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. 2018 Feb 20;51(2):496-506.
doi: 10.1021/acs.accounts.7b00566. Epub 2018 Jan 25.

Renaissance of Sandmeyer-Type Reactions: Conversion of Aromatic C-N Bonds Into C-X Bonds (X = B, Sn, P, or CF 3)

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Renaissance of Sandmeyer-Type Reactions: Conversion of Aromatic C-N Bonds Into C-X Bonds (X = B, Sn, P, or CF 3)

Fanyang Mo et al. Acc Chem Res. .

Abstract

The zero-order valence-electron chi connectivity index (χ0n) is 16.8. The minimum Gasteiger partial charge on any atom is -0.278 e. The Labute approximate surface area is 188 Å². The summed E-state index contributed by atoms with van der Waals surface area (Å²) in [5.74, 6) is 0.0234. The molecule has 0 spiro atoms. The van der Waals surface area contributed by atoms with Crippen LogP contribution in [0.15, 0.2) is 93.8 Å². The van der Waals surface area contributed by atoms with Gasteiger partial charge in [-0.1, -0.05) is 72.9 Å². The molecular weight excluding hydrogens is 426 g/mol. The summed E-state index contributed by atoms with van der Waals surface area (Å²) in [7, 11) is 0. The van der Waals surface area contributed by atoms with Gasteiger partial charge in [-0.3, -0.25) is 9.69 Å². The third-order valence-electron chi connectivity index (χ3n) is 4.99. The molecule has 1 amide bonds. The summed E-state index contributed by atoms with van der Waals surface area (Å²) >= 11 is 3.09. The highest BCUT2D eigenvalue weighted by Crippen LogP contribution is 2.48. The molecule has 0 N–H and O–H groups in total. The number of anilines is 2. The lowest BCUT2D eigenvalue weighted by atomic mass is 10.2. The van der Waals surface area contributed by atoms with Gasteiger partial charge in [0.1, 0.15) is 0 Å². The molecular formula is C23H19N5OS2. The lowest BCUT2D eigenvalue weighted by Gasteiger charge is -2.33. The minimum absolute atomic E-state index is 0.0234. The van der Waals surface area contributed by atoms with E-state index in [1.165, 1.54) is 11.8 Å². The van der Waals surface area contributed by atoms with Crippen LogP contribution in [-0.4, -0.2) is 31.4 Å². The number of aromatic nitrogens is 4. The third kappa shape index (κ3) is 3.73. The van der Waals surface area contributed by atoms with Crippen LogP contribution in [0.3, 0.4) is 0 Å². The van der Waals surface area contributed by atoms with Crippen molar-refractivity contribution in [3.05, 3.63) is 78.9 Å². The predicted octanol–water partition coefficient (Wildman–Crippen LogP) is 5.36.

The Sandmeyer reaction represents an important organic transformation that converts an arylamine to an aryl halide using Cu(I) halide via a diazonium salt intermediate. The reaction was first reported by Sandmeyer in 1884, and a number of named reactions closely related to it have been developed and widely applied in organic synthesis throughout the 20th century. These include the Pschorr reaction for the synthesis of biaryl tricycles, the Gomberg-Bachmann reaction for biaryl formations, the Balz-Schiemann reaction for C-F bond formations, and the Meerwein reaction for arylation of α,β-unsaturated carbonyl compounds. However, all these reactions were discovered before 1940. In 1977, Doyle and co-workers reported an organic phase diazotization process, and Kikukawa and Matsuda used aryldiazonium salts in transition metal-catalyzed cross-coupling reactions. However, completely new processes involving diazonium salts have been seldom reported since then, although aryldiazonium salts are widely utilized in modern organic synthesis. In the past few years, diazonium salt chemistry has been revisited and become a fast-growing research topic. Several novel transformations based on diazonium salts have been developed and have been practiced in organic synthesis. In 2010, we reported a direct conversion of arylamines to pinacol boronates through the reaction of in situ generated aryl diazonium salts with B2pin2. This new strategy is under metal-free conditions and thus completely avoids contamination by transition metals in the boron products. From readily available arylamines various functionalized arylboronates, some of which are difficult to access by other methods, can be easily obtained with this reaction. Mechanistic investigations indicate the reaction likely follows a radical mechanism, which is similar to traditional Sandmeyer-type reactions. Subsequently, modified reaction conditions for this transformation appeared in the literature, which include light-induced reactions, aqueous-phase diazotization methods, and reactions with aryltriazenes as the arene diazonium salt surrogates. In addition to the borylation, we have also demonstrated the corresponding stannylation and phosphorylation of arylamines with similar Sandmeyer-type approaches. The stannylation of arylamines was achieved by the reaction of in situ generated diazonium salts with a distannane reagent, while phosphorylation is the reaction of arylamines with trimethyl phosphite in the presence of tert-butyl nitrite (t-BuONO). With the sequential borylation and stannylation approaches, the aromatic compounds bearing two amino groups are easily converted into trimethylstannyl arylboronates, which can be further used in consecutive Stille and Suzuki-Miyaura cross-couplings. Finally, direct conversion of the amino group of arylamines to the trifluoromethyl group has been developed through aryl diazonium salts almost simultaneously by several groups. These reactions represent a novel strategy to achieve trifluoromethylation of aromatic compounds. These developments show the revivification of this age-old chemistry, and this Account will summarize the Sandmeyer reaction-related transformations that have been developed since 2010.

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